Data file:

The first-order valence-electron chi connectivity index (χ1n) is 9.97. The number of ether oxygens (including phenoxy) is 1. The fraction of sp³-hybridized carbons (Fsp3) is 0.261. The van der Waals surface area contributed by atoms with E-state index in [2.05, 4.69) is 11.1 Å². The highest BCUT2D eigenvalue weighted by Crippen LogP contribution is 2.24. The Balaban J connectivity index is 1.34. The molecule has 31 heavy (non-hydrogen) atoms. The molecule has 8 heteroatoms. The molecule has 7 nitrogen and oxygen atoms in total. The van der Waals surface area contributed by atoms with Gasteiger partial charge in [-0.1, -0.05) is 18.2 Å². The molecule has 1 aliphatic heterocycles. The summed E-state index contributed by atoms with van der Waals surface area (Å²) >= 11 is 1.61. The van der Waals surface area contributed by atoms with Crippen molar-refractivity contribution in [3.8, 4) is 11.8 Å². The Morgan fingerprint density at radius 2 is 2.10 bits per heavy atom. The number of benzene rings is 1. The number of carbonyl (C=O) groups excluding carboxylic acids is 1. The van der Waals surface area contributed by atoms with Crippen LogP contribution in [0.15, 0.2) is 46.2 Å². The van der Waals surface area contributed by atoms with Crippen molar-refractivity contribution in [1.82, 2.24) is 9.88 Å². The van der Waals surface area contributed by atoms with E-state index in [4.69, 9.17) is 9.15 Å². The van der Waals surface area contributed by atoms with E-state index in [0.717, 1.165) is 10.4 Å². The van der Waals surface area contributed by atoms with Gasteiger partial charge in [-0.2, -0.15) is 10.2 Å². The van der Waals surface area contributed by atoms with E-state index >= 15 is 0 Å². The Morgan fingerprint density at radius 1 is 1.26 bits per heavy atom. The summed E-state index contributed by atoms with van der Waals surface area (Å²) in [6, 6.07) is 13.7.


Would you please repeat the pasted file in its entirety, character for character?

The first-order valence-electron chi connectivity index (χ1n) is 9.97. The number of ether oxygens (including phenoxy) is 1. The fraction of sp³-hybridized carbons (Fsp3) is 0.261. The van der Waals surface area contributed by atoms with E-state index in [2.05, 4.69) is 11.1 Å². The highest BCUT2D eigenvalue weighted by Crippen LogP contribution is 2.24. The Balaban J connectivity index is 1.34. The molecule has 31 heavy (non-hydrogen) atoms. The molecule has 8 heteroatoms. The molecule has 7 nitrogen and oxygen atoms in total. The van der Waals surface area contributed by atoms with Gasteiger partial charge in [-0.1, -0.05) is 18.2 Å². The molecule has 1 aliphatic heterocycles. The summed E-state index contributed by atoms with van der Waals surface area (Å²) >= 11 is 1.61. The van der Waals surface area contributed by atoms with Crippen molar-refractivity contribution in [3.8, 4) is 11.8 Å². The Morgan fingerprint density at radius 2 is 2.10 bits per heavy atom. The number of benzene rings is 1. The number of carbonyl (C=O) groups excluding carboxylic acids is 1. The van der Waals surface area contributed by atoms with Crippen LogP contribution in [0.15, 0.2) is 46.2 Å². The van der Waals surface area contributed by atoms with Crippen molar-refractivity contribution in [1.82, 2.24) is 9.88 Å². The van der Waals surface area contributed by atoms with E-state index in [4.69, 9.17) is 9.15 Å². The van der Waals surface area contributed by atoms with E-state index in [0.717, 1.165) is 10.4 Å². The van der Waals surface area contributed by atoms with Gasteiger partial charge in [-0.2, -0.15) is 10.2 Å². The van der Waals surface area contributed by atoms with E-state index >= 15 is 0 Å². The Morgan fingerprint density at radius 1 is 1.26 bits per heavy atom. The summed E-state index contributed by atoms with van der Waals surface area (Å²) in [6, 6.07) is 13.7.